Please click on the photos to enlarge them
I’m always happy to promote local history events and this looks to be one to check out between the 23rd September and 16th November:-
Poster for Made on Merseyside Exhibition at Kirkby Gallery
Click on the poster to be able to read the text on it.
And here’s a map showing how to access Kirkby Gallery:-
The Frank Hornby Heritage Center, based in Maghull’s Meadows Leisure Center, is pleased to be lending some items to Kirkby Gallery as one part of this exhibition will cover the Binns Road Meccano Factory in Liverpool and its products.
I still have to pinch myself when I think that world famous toy manufacturer/inventor Frank Hornby lived for most of his adult life in Maghull on Merseyside, but live in this dormitory suburb of Liverpool he certainly did at two houses – The Hollies on Station Road and Quarry Brook off Hall Lane. Both houses still stand and whilst The Hollies is very much still a private residence (with the first ever English Heritage Blue Plaque on it outside of London) Quarry Brook is now the 6th Form Block of Maricourt High School.
Michael Portillo with Frank Hornby Trust Chairman Les French as seen on TV.
So having rehearsed that bit of local history what about the upcoming anniversary? Hornby’s most famous products are Dinky Toys, Meccano and Hornby Trains. It’s the latter we’re looking at now as his first ‘O’ gauge trains appeared in 1920, so 2020 is a big year particularly for those who collect them. And it’s a worldwide hobby too as the transmission of Michael Portillo’s Great British Railway Journeys TV programme has demonstrated. I’m talking about the one that was filmed in Maghull and related the story of how model railways became so popular as a consequence of people riding on real railways. As that TV programme gets shown around the world the Maghull based charity the Frank Hornby Trust gets queries quite literally from across the world. Only recently I had an email (I’m one of its Trustees) from Australia asking me what the opening times and days are for Maghull’s Meadows Leisure Center so the enquirer could see the Frank Hornby Heritage Centre displays within it on a visit from Down Under.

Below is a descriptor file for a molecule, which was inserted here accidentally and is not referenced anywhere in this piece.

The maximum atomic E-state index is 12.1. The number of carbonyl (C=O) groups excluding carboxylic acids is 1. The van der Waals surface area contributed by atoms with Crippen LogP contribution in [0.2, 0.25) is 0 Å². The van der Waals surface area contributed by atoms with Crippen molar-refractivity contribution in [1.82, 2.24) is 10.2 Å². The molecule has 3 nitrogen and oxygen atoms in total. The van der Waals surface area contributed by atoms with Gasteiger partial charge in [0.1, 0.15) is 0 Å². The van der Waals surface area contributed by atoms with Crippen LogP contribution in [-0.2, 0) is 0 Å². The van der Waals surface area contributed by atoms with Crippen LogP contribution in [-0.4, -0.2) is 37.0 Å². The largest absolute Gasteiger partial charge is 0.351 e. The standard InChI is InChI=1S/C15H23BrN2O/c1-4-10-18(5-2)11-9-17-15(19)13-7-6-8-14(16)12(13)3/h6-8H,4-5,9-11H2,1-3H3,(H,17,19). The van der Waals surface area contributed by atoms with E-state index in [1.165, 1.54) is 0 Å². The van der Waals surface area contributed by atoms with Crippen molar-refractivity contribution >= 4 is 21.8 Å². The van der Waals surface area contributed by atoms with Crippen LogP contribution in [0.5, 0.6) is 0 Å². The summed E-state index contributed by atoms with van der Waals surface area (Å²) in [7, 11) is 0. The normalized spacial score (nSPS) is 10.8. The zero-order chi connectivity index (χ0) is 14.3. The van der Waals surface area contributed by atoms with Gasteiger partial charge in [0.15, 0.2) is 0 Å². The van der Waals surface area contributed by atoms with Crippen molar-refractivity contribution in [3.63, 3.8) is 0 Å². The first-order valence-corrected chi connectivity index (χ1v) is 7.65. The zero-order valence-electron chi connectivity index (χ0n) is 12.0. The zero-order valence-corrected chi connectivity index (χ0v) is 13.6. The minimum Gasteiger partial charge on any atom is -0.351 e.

100 years of Hornby ‘O’ Gauge
And even more recently I had the pleasure of meeting an elderly lady called Noel from Ashton-In-Makerfield who called at the Heritage Center to donate some items of Hornby ‘O’ gauge tinplate which had belonged to her now deceased husband who wanted the items well looked after. The items date from the 1930’s and are in lovely condition, so of course we were delighted to accept them into our collection. The engine and carriage below are from that donation:-
I understand that members of the Hornby Collectors Association are in the process of organising a 100 years celebration event next year that it will likely be held on Merseyside, so once details are finalised I’ll return to this matter with more information.
Oh and by the way our small Hornby Heritage collection in Meadows Leisure Center is a little short of good condition Dinky Toys if there are any potential donors out there?
Readers of this blog site will recall how disappointed I was when the railway powers that be refused to acknowledge (in the name of the new Maghull North Station) the part the former Moss Side Hospital had played in the treatment of Shell Shock during and after WW1. Indeed, that disappointment was felt across a large number of campaigners as we wanted the station named ‘Maghull Moss Side’ because it sits on the site of the former hospital as does the new Poppy Fields housing estate.
View of platforms at Maghull North Station
My blog posting of December 2015 refers:- tonyrobertson.mycouncillor.org.uk/2015/12/07/maghull-name-new-station-maghull-moss-side/
We may have lost that particular battle but things have moved on in a far more positive way since and users of the new station will probably have seen the display boards that have been erected on the station’s platforms detailing the history we all wanted recognised. Here’s a photo of one of the boards:-
Now Maghull Town Council has stepped in and is to provide a piece of public artwork for display at the station. Details of the artwork can be found, via the link below, to the planning application documents recently submitted to Sefton Council (look at the Design & Access Statement):-
Local history is important in any community but in Maghull, which is world famous for 3 things, it is vital that the past is not forgotten. And the 3 things? This issue of course because of the pioneering medical work into trauma, the fact that Maghull had one of the first ever epileptic colonies (The Maghull Homes) and finally because it was the home of world famous toy maker Frank Hornby of Meccano, Dinky Toys and Hornby Model Railways fame. Who’d have thought that a town, which many think is just a post 2nd World War suburb of Liverpool, had such a history!
With thanks to Nigel for the lead to this posting.
Click on the photos to enlarge them